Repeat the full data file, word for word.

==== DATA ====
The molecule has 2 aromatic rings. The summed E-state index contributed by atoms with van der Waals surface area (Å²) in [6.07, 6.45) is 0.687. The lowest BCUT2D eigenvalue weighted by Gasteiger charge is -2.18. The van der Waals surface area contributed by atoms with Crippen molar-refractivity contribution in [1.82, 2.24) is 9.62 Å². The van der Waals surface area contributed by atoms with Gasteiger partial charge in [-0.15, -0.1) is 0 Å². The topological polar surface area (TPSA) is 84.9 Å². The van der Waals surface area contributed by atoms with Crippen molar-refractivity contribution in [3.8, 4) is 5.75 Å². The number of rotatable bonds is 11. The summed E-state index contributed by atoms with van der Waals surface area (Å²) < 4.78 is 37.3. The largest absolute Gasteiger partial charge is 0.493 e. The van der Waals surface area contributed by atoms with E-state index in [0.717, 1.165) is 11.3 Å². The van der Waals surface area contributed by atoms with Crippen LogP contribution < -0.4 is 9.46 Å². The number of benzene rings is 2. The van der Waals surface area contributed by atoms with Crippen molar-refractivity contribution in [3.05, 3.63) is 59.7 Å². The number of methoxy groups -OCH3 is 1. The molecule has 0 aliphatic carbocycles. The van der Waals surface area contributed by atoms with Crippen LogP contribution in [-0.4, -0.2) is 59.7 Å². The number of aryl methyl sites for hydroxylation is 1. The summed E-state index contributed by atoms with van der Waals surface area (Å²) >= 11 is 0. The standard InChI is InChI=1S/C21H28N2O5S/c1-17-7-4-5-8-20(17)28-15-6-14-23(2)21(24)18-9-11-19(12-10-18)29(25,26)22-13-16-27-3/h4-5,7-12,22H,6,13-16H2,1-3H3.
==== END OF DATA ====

The molecule has 2 aromatic rings. The summed E-state index contributed by atoms with van der Waals surface area (Å²) in [6.07, 6.45) is 0.687. The lowest BCUT2D eigenvalue weighted by Gasteiger charge is -2.18. The van der Waals surface area contributed by atoms with Crippen molar-refractivity contribution in [1.82, 2.24) is 9.62 Å². The van der Waals surface area contributed by atoms with Gasteiger partial charge in [-0.15, -0.1) is 0 Å². The topological polar surface area (TPSA) is 84.9 Å². The van der Waals surface area contributed by atoms with Crippen molar-refractivity contribution in [3.8, 4) is 5.75 Å². The number of rotatable bonds is 11. The summed E-state index contributed by atoms with van der Waals surface area (Å²) < 4.78 is 37.3. The largest absolute Gasteiger partial charge is 0.493 e. The van der Waals surface area contributed by atoms with E-state index in [0.717, 1.165) is 11.3 Å². The van der Waals surface area contributed by atoms with Crippen LogP contribution < -0.4 is 9.46 Å². The number of benzene rings is 2. The van der Waals surface area contributed by atoms with Crippen molar-refractivity contribution in [3.05, 3.63) is 59.7 Å². The number of methoxy groups -OCH3 is 1. The molecule has 0 aliphatic carbocycles. The van der Waals surface area contributed by atoms with Crippen LogP contribution in [-0.4, -0.2) is 59.7 Å². The number of aryl methyl sites for hydroxylation is 1. The summed E-state index contributed by atoms with van der Waals surface area (Å²) >= 11 is 0. The standard InChI is InChI=1S/C21H28N2O5S/c1-17-7-4-5-8-20(17)28-15-6-14-23(2)21(24)18-9-11-19(12-10-18)29(25,26)22-13-16-27-3/h4-5,7-12,22H,6,13-16H2,1-3H3.